Sprint (NYSE:S) reported its fiscal first-quarter 2016 results this week, and arguably the most important numbers were its 173,000 postpaid net phone additions.
This time last year, Sprint reported it had lost 12,000 net postpaid customers (typically a more sought-after customer because they have higher credit scores and are less likely to jump around from carrier to carrier). Sprint's been fighting an uphill battle to regain customers as rival T-Mobile (NASDAQ:TMUS) has rocketed past it with stellar customer gains over the past few years. But do Sprint's latest customer additions prove the carrier can finally take on its competitors?
Close but no cigar
Sprint should be applauded for its recent customer gains. About two years ago, the company reported a net loss of postpaid phone subscribers of 205,000 -- in just one quarter.
Sprint's been able to bring customers back by offering discounted pricing, along with a wide range of options. It's the only carrier to offer no-contract plans, leases, and two-year contracts right now. It has also proved that it can add customers and keep them at the same time. Its churn rate (the rate at which customers leave to go to another carrier) for the first quarter was just 1.39%, the lowest in the company's history.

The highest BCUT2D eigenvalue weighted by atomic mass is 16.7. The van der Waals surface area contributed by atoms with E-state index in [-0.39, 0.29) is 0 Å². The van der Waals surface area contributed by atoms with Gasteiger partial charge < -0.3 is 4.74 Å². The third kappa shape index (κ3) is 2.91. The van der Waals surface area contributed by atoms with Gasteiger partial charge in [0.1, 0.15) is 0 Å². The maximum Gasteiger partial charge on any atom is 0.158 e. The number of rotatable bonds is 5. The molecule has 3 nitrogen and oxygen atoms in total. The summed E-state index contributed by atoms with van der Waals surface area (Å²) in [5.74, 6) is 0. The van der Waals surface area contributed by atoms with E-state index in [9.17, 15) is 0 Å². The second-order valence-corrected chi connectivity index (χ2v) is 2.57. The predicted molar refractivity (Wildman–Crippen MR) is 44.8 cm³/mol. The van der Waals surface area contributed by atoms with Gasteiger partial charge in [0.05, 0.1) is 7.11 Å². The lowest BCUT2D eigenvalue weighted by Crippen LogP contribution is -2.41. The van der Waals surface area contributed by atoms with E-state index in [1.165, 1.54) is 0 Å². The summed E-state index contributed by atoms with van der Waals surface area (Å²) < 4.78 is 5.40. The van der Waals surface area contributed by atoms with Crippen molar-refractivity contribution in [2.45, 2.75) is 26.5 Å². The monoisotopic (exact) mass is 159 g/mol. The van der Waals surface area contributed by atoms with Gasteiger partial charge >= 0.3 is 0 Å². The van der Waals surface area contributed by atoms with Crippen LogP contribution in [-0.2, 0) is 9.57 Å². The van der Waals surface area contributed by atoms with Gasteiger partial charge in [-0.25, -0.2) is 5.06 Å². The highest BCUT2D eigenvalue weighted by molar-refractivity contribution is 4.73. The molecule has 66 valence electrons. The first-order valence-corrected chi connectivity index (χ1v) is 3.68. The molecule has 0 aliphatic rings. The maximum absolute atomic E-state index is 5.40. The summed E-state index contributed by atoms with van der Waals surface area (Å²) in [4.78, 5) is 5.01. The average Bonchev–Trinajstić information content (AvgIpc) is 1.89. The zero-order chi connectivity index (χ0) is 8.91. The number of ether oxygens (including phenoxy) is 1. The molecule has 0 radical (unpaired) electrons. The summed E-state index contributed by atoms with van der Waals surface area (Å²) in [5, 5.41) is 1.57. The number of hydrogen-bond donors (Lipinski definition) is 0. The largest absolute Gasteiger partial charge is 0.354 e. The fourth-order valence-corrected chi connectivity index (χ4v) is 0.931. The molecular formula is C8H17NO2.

The carrier's network (while is still far from perfect) is getting better as well. RootMetrics' network performance report ranked Sprint in third place, behind Verizon and AT&T, for the second half of 2015. The report noted that Sprint had improved its network in all key areas: metro, state, and countrywide level.
All of the positive news has helped push Sprint's stock up an amazing 63% so far this year (including a pop after the latest quarterly earnings report). Despite all that, though, there are still a few things Sprint investors should keep in mind.
First, the carrier posted net losses of $302 million this quarter, much higher than the $20 million in losses from first-quarter 2015. Some of those losses came from a $113 million contract charge that Sprint had to pay out after ending its partnership with Ntelos.
But some of those losses are also likely coming from its discounted prices for wireless plans and promotional offers. This isn't all that bad, but eventually Sprint will have to scale back its promotions and increase prices in order to earn some positive revenue.
Second, while Sprint's network surpasses T-Mobile's in the RootMetrics report, the latter constantly averages higher network speeds than Sprint and is improving all the time. This means that any network lead Sprint has right now could be overtaken by T-Mobile soon.
And finally, an American Customer Satisfaction Index (ACSI) report released last month showed that T-Mobile topped the list among the nation's biggest wireless carriers for overall customer satisfaction. Where was Sprint? Dead last.
Sprint investors should certainly be optimistic about the carrier's future, but I don't think they should look past the company's revenue challenges or T-Mobile's rising position. Sprint may be taking a page or two out of T-Mobile's book on how to grow customers with cheap prices and freebies, but the carrier will need to see sustained customer growth and higher revenue before this stock looks like a solid long-term investment.